The screening of foreign films to students is an excellent vehicle to encourage critical thinking. If we, as teachers, are interested in what adolescents do with their life after their school years, we are responsible to give them the needed skills. We all share the goal that students will develop into productive individuals and that they “enjoy” their life. Why not teach them as adolescents how to “enjoy” the act of learning?
     For the past 10 years, I have implemented a “Global Classroom” in the United Nations and have taken it directly into high school classrooms. The concept is to teach adolescents about an academic subject in an innovative way. I chose the topic world affairs. But students also learn about global history, geography, government, different cultures, and human rights. Above all, they learn how to think critically. The vehicle for such teaching is foreign film.
     Teenagers are visual learners. They feel comfortable in front of a screen, be it their computer, cell phone, or camera. When they watch a foreign film, and for many it is the first time, they struggle with the sub-titles. They feel uncomfortable with the foreign setting, the emphasis on character and plot development. Yet, as students become engrossed in the story, they surrender to the “foreignness,” even become curious about the new experience. They allow themselves to be opened-up for they are emotionally taken in. They are travelling somewhere they never knew before.
     Discussions, questions, debates, follow. Nothing is black and white, especially history or world affairs. Our students learn that there are multiple sides to any problem. The film and its story serve as a catalyst to teach students how to probe, to analyze, to synthesize, and to understand. This is preparation for survival skills and real-life experiences.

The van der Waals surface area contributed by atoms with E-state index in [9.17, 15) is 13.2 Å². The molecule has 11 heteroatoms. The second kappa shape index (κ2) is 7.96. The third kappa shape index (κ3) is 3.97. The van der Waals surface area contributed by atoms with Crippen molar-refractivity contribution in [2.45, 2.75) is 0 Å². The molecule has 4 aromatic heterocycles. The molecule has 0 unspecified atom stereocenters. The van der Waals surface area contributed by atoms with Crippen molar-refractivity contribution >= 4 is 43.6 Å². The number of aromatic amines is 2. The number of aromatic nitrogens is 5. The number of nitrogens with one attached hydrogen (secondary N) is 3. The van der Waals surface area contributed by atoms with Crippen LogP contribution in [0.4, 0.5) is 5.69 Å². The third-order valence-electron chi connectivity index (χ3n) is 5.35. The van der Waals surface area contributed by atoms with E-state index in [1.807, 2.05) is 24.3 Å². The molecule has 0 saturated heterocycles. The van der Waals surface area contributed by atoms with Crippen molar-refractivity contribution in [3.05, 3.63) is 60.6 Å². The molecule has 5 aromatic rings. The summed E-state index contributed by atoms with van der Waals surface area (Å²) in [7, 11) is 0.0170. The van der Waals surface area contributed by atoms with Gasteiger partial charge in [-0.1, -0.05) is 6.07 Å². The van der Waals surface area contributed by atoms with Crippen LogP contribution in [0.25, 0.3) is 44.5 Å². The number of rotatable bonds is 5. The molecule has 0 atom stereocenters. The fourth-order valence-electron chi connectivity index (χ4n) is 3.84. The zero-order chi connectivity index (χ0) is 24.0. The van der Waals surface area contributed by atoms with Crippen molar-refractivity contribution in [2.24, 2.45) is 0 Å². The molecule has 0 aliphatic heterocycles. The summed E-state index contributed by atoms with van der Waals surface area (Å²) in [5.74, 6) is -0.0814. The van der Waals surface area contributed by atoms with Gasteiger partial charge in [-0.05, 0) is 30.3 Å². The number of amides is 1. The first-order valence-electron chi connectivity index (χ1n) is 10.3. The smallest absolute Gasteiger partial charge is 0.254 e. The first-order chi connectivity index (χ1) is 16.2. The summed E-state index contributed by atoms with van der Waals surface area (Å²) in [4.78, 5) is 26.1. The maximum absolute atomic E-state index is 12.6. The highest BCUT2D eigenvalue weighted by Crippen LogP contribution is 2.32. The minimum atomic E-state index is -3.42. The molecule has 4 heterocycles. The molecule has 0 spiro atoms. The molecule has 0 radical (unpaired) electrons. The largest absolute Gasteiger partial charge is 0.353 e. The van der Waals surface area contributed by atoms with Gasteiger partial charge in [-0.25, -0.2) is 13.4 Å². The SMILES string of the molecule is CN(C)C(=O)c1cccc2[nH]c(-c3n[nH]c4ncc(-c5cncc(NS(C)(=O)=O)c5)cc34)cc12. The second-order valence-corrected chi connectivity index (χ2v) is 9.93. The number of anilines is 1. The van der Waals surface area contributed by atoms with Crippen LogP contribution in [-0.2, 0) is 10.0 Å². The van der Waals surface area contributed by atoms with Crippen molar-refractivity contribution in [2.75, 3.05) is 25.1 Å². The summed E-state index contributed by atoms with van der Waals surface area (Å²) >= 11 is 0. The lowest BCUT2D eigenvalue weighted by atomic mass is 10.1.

Above all, students are learning the process of problem solving through critical thinking.
     Foreign films offer a wonderful vehicle for this process for their subject matter reflects reality. The narrative has its basis on something that has happened. Seeing on the screen the unfolding of a situation, stimulates students to ask questions. This is the beginning of critical thinking.
     What are some films that can be viewed with the goal of encouraging critical thinking? And what “questions” can be used to catapult this thought process?
  • Beijing Bicycle (China) What human characteristics and values help determine success?
  • Hotel Rwanda (Rwanda) What is responsibility? Individual responsibility? Group responsibility?
  • March of the Penguins (Antarctica) Does the individual have any control over climate change?
  • Tsotsi (South Africa) How would you improve prison rehabilitation for juvenile delinquents and juvenile criminals?
  • Osama (Afghanistan) Should a mother allow her young daughter to dress as a boy in order to work?
  • The Lives of Others (Germany) Can an individual change? Can an individual change his/her personality? Character? Morals? Values?
  • The Lady (Myanmar/ Burma) What are Human Rights? What are children’s rights? Women’s rights?
     Foreign films are structured on character and plot development. By watching these films and asking questions, students can be guided to explore aspects of issues. In this way, critical thinking skills can be developed. Students are exposed to targeted questions and are encouraged to analyze through discussion, debate and further questioning. They are learning to think critically.
By Roberta Seret, Ph.D.
(May 2012)